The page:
Do you want a pay increase? One of the key elements to successfully asking for a raise is preparation. A successful request for a raise includes the proper timing, an organized request, and a strong case for the rise. Today, we’ll wrap up our series with the final preparation stage and provide you with a sample challenge planner to use as a reference.
Make the Request
- Consider your request’s timing carefully. Make sure you ask for your raise before the start of the following budget cycle if your organization uses an annual budgeting procedure. (Consider requesting 4-6 weeks before to budgeting.)
- If your employer doesn’t conduct annual performance reviews (and raises), ask your boss if you can have a one-on-one meeting to go over your workload, performance, goals, and salary.
- When would be a suitable moment to talk about your obligations and pay? Ask your box.
- Make a definite number in mind before requesting a raise. The typical rise ranges from 1 to 5%. If you’re requesting more, be prepared to defend your request.
Getting the 14-Day Challenge done
Examine your development once the 14 days have passed. Did you request the raise? Have you gotten it yet? If not, what actions must you do to position yourself for success the next time you request a raise?
Recognize that “no now” does not mean “no forever” if you receive a “no” response to your request for a raise. Ask for goals and/or milestones to attain in the interim and try to set a time to revisit the subject in the future (say, three or six months from now).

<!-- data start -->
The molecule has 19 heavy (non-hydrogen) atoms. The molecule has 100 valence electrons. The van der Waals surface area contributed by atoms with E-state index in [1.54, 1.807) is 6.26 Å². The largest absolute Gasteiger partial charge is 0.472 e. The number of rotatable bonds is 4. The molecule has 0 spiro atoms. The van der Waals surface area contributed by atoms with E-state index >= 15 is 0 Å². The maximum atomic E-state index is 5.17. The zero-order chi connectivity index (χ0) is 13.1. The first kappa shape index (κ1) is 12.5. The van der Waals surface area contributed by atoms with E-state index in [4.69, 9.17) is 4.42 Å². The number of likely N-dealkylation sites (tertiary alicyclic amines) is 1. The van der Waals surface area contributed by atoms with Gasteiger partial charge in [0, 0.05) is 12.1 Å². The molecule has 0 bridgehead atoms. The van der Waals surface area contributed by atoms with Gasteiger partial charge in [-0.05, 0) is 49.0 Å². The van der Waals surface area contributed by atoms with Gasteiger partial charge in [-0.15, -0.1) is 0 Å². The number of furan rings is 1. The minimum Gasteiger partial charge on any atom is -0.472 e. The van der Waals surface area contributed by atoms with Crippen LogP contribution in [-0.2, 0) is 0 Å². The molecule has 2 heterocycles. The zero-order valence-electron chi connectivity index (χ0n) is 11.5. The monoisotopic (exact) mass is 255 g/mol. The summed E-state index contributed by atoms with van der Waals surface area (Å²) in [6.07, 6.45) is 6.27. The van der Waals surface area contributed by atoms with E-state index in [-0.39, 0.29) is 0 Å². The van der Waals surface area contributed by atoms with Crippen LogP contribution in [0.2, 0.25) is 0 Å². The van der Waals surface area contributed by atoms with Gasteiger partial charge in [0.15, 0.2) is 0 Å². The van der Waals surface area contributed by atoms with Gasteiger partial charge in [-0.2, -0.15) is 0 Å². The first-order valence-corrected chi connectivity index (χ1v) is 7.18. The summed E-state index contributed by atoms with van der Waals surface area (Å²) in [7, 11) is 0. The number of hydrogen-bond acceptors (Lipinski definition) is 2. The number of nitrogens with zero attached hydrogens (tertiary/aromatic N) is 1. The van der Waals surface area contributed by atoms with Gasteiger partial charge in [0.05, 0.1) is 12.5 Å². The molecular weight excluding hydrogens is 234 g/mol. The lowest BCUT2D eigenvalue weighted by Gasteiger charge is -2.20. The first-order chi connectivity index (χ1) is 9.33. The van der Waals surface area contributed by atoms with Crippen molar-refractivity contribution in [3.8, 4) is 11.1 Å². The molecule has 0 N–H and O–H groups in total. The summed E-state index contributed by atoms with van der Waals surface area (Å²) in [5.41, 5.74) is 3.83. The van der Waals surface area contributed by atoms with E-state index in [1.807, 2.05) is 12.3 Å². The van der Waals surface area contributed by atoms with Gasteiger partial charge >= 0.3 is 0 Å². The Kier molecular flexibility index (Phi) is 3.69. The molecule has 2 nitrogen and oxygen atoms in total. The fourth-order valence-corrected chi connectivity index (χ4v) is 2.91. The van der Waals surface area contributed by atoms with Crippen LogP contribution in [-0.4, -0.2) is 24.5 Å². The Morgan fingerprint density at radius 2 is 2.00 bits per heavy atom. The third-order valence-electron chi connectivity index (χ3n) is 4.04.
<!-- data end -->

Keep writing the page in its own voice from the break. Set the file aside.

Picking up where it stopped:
And moving forward, don’t wait to tell people about your accomplishments until you’re prepared to ask for a raise. When you finish each significant project, create a brief summary and email it to your manager. (And save a copy for your own use in a file for accomplishments.)
Day 1: See if I can find wage data for my particular firm and job title on Glassdoor or PayScale.
Day 2: Envision your achievement. Imagine myself requesting and receiving a raise.
Day 3: Learn about the standard raise procedures at my organization.
Day 4: Compose a list of your objective—factual, unemotional—reasons why you deserve a raise.
Day 5: Prepare the necessary supporting materials for my request for a raise.
Day 6: Write out your goals for the upcoming year as well as a summary of your current work and its impact on the business.
Day 7: Make a list of three items that, if a raise is not possible, I am willing to take instead on day seven.
Day 8: Compose responses to three to five questions that I might be asked while asking for a raise.
Day 9: Compile a list of my recent 12–18 months’ worth of accomplishments.
Day 10 Get ready with a backup plan in case my request for a raise is denied. (Ask to discuss the matter again in 3 months?)
Day 11: Determine a precise amount for my increase request.
Day 12: Find motivation by speaking with a friend who just got a raise.
Day 13 Spend 25 minutes with a friend or coworker practicing asking for a raise.
The time has come to ask for a raise on Day 14!